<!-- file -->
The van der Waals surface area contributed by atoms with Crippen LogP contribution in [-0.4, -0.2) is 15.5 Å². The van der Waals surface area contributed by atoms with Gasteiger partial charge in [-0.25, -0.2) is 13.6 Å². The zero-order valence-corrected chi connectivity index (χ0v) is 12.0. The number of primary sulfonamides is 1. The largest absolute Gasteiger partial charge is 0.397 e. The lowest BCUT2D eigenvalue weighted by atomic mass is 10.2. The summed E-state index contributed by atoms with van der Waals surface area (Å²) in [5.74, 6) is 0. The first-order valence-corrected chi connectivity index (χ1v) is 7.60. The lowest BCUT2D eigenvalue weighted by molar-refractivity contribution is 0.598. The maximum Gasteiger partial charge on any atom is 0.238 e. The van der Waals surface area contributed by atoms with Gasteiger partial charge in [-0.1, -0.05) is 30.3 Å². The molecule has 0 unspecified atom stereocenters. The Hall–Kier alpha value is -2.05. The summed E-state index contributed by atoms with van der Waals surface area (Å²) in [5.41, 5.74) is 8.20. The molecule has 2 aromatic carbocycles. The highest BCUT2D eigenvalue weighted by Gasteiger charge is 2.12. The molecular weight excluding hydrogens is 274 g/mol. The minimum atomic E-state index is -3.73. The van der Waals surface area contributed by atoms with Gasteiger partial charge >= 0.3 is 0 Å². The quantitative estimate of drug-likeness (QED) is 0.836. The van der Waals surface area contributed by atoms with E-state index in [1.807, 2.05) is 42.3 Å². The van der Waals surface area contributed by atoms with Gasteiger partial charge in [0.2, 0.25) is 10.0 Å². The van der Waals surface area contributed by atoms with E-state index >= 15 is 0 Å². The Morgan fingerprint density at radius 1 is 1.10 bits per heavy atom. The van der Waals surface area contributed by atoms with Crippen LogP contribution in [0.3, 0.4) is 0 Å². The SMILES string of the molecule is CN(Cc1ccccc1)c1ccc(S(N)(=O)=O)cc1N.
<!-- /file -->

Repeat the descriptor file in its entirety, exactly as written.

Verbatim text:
The van der Waals surface area contributed by atoms with Crippen LogP contribution in [-0.4, -0.2) is 15.5 Å². The van der Waals surface area contributed by atoms with Gasteiger partial charge in [-0.25, -0.2) is 13.6 Å². The zero-order valence-corrected chi connectivity index (χ0v) is 12.0. The number of primary sulfonamides is 1. The largest absolute Gasteiger partial charge is 0.397 e. The lowest BCUT2D eigenvalue weighted by atomic mass is 10.2. The summed E-state index contributed by atoms with van der Waals surface area (Å²) in [5.74, 6) is 0. The first-order valence-corrected chi connectivity index (χ1v) is 7.60. The lowest BCUT2D eigenvalue weighted by molar-refractivity contribution is 0.598. The maximum Gasteiger partial charge on any atom is 0.238 e. The van der Waals surface area contributed by atoms with Gasteiger partial charge in [-0.1, -0.05) is 30.3 Å². The molecule has 0 unspecified atom stereocenters. The Hall–Kier alpha value is -2.05. The summed E-state index contributed by atoms with van der Waals surface area (Å²) in [5.41, 5.74) is 8.20. The molecule has 2 aromatic carbocycles. The highest BCUT2D eigenvalue weighted by Gasteiger charge is 2.12. The molecular weight excluding hydrogens is 274 g/mol. The minimum atomic E-state index is -3.73. The van der Waals surface area contributed by atoms with Gasteiger partial charge >= 0.3 is 0 Å². The quantitative estimate of drug-likeness (QED) is 0.836. The van der Waals surface area contributed by atoms with E-state index in [1.807, 2.05) is 42.3 Å². The van der Waals surface area contributed by atoms with Gasteiger partial charge in [0.2, 0.25) is 10.0 Å². The van der Waals surface area contributed by atoms with E-state index >= 15 is 0 Å². The Morgan fingerprint density at radius 1 is 1.10 bits per heavy atom. The van der Waals surface area contributed by atoms with Crippen LogP contribution in [0.3, 0.4) is 0 Å². The SMILES string of the molecule is CN(Cc1ccccc1)c1ccc(S(N)(=O)=O)cc1N.